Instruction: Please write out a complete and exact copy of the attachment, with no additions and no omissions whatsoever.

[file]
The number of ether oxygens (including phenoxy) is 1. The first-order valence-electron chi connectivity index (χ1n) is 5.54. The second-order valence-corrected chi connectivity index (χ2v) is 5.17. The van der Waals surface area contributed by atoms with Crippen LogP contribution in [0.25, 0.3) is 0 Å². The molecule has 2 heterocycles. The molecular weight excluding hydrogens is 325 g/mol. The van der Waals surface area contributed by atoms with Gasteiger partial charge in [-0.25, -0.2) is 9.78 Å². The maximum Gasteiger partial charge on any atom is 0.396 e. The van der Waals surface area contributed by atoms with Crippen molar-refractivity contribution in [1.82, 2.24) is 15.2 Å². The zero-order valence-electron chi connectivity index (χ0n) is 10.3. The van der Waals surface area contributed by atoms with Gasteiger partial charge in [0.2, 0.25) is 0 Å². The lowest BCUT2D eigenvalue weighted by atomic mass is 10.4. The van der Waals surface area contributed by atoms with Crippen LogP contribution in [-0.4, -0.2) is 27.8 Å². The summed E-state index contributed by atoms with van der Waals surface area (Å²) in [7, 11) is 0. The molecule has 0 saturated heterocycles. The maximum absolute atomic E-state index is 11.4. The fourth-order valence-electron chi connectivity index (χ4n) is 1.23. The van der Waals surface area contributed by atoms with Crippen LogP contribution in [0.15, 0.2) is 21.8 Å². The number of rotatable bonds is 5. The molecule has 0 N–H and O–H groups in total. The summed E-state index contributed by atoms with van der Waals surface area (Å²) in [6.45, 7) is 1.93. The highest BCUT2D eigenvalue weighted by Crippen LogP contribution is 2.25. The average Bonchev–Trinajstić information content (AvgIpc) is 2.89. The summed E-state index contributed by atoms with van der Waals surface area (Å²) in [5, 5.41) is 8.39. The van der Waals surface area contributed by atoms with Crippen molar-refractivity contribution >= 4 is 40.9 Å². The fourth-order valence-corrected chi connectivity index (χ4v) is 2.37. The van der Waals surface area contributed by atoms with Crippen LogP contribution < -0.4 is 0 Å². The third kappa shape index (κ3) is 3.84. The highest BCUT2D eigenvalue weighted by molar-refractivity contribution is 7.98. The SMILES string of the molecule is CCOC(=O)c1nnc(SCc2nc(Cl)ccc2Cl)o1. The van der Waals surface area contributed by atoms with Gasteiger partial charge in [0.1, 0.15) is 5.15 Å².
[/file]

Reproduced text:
The number of ether oxygens (including phenoxy) is 1. The first-order valence-electron chi connectivity index (χ1n) is 5.54. The second-order valence-corrected chi connectivity index (χ2v) is 5.17. The van der Waals surface area contributed by atoms with Crippen LogP contribution in [0.25, 0.3) is 0 Å². The molecule has 2 heterocycles. The molecular weight excluding hydrogens is 325 g/mol. The van der Waals surface area contributed by atoms with Gasteiger partial charge in [-0.25, -0.2) is 9.78 Å². The maximum Gasteiger partial charge on any atom is 0.396 e. The van der Waals surface area contributed by atoms with Crippen molar-refractivity contribution in [1.82, 2.24) is 15.2 Å². The zero-order valence-electron chi connectivity index (χ0n) is 10.3. The van der Waals surface area contributed by atoms with Gasteiger partial charge in [0.2, 0.25) is 0 Å². The lowest BCUT2D eigenvalue weighted by atomic mass is 10.4. The van der Waals surface area contributed by atoms with Crippen LogP contribution in [-0.4, -0.2) is 27.8 Å². The summed E-state index contributed by atoms with van der Waals surface area (Å²) in [7, 11) is 0. The molecule has 0 saturated heterocycles. The maximum absolute atomic E-state index is 11.4. The fourth-order valence-electron chi connectivity index (χ4n) is 1.23. The van der Waals surface area contributed by atoms with Crippen LogP contribution in [0.15, 0.2) is 21.8 Å². The number of rotatable bonds is 5. The molecule has 0 N–H and O–H groups in total. The summed E-state index contributed by atoms with van der Waals surface area (Å²) in [6.45, 7) is 1.93. The highest BCUT2D eigenvalue weighted by Crippen LogP contribution is 2.25. The average Bonchev–Trinajstić information content (AvgIpc) is 2.89. The summed E-state index contributed by atoms with van der Waals surface area (Å²) in [5, 5.41) is 8.39. The van der Waals surface area contributed by atoms with Crippen molar-refractivity contribution >= 4 is 40.9 Å². The fourth-order valence-corrected chi connectivity index (χ4v) is 2.37. The van der Waals surface area contributed by atoms with Crippen LogP contribution < -0.4 is 0 Å². The third kappa shape index (κ3) is 3.84. The highest BCUT2D eigenvalue weighted by molar-refractivity contribution is 7.98. The SMILES string of the molecule is CCOC(=O)c1nnc(SCc2nc(Cl)ccc2Cl)o1. The van der Waals surface area contributed by atoms with Gasteiger partial charge in [0.1, 0.15) is 5.15 Å².